Among many different factors, one’s environment can play a major role in increasing risk for suicide. Almost 57% of suicide risk can be attributed traumatic events occurring in one’s physical and social environments. Stressful life events experienced at the neighborhood and community levels can create feelings of hopelessness, fear, sorrow, and despair. If left untreated, such feelings can translate to suicidal thoughts and/or attempts. One major environmental exposure of concern is police victimization, whose impacts stem beyond its immediate effects on death and physical harm. 

A study published just last year, found a 12-month prevalence of suicide attempts among individuals with lifetime exposure to police victimization. Police victimization was defined as: physical violence, physical violence with a weapon, sexual assault, psychological victimization, and neglect. Racial/ethnic minorities, sexual minorities, males, and low income populations disproportionately experienced and/or witnessed police victimization. Suicide attempts were highest among individuals specifically exposed to assaultive forms of police victimization such as physical violence, physical violence with a weapon, and sexual assault. In brief, it was established that assaultive police victimization is strongly associated with suicide attempts.

Given its serious collateral effects on mental health, there is an urgent need to prevent suicide among marginalized communities heavily exposed to police victimization. Comprehensive, trauma-informed trainings for police officers are one of many upstream approaches to help prevent exposure to police victimization. Trainings should specifically include information on Race-Based Trauma, given that police victimization is most commonly reported by African American and Latino populations. Additionally, people reporting exposure to police victimization should be screened for suicide ideation and/or attempts with tools that specifically assess for physical and sexual violence during police-community encounters. Screenings should then of course be followed by appropriate ongoing treatment and support. Applying both a preventive and treatment lens to this issue is critical, as it will ensure that we are fully supporting the lives, health, and wellbeing of individuals and entire communities impacted by police victimization.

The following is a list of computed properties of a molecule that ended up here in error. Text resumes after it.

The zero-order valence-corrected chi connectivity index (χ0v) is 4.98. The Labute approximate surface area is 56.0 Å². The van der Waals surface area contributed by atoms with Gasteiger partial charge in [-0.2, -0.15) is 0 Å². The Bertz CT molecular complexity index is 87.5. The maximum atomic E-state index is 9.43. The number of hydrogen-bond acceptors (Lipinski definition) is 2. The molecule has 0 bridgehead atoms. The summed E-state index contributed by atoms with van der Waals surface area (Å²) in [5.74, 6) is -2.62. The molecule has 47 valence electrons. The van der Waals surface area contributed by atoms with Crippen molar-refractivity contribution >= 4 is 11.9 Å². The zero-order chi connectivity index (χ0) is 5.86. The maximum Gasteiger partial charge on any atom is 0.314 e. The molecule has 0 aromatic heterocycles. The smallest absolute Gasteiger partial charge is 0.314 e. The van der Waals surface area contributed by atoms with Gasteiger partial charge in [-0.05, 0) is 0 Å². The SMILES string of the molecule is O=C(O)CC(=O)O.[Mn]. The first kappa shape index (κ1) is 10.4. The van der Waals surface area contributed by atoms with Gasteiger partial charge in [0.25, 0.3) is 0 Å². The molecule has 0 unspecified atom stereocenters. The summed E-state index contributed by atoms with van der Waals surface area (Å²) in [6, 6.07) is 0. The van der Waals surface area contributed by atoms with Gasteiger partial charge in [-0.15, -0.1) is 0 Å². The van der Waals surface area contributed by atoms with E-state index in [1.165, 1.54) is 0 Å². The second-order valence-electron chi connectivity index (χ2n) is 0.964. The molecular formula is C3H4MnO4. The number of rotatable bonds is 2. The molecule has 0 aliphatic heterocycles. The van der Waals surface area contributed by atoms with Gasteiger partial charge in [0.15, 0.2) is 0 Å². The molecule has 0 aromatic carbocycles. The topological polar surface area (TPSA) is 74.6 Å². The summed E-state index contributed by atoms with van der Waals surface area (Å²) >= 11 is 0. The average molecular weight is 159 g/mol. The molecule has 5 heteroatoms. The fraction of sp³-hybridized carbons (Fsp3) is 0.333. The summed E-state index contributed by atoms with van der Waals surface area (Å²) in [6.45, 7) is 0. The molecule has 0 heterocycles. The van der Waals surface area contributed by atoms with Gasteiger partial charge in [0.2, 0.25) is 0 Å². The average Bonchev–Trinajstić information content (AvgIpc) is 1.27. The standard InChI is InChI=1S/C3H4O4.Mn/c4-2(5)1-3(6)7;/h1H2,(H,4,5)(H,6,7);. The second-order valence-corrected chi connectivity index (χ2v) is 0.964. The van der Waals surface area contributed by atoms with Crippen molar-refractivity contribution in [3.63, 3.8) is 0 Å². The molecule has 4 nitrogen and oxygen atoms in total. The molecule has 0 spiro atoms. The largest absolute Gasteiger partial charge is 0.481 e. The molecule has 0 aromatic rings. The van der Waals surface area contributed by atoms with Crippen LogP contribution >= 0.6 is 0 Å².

San Mateo County’s Suicide Prevention Committee is currently focusing on two workgroups: QPR training and outreach. To learn more about the Suicide Prevention Committee, and how to become a member of the committee, visit here

Written by Angelica Delgado, Office of Diversity and Equity

 

BE SAFE. BE RESPONSIBLE. Know the health effects of cannabis use

Let's Talk Cannabis blueThe New Year brought with it the legalization of cannabis in California. While medical marijuana has been legal in the state for over two decades, California voters took to the ballots last November to approve of Proposition 64, legalizing recreational cannabis.

Adults 21 or older can now use, carry and grow cannabis. In a 2016 survey of San Mateo County residents, 20 percent of respondents reported currently using cannabis. One in ten non-users said they would try it if it were legalized.

Now that adult use is legal in San Mateo County, you probably have lots of questions about the health effects of cannabis use. Check out this Wellness Matters article for answers.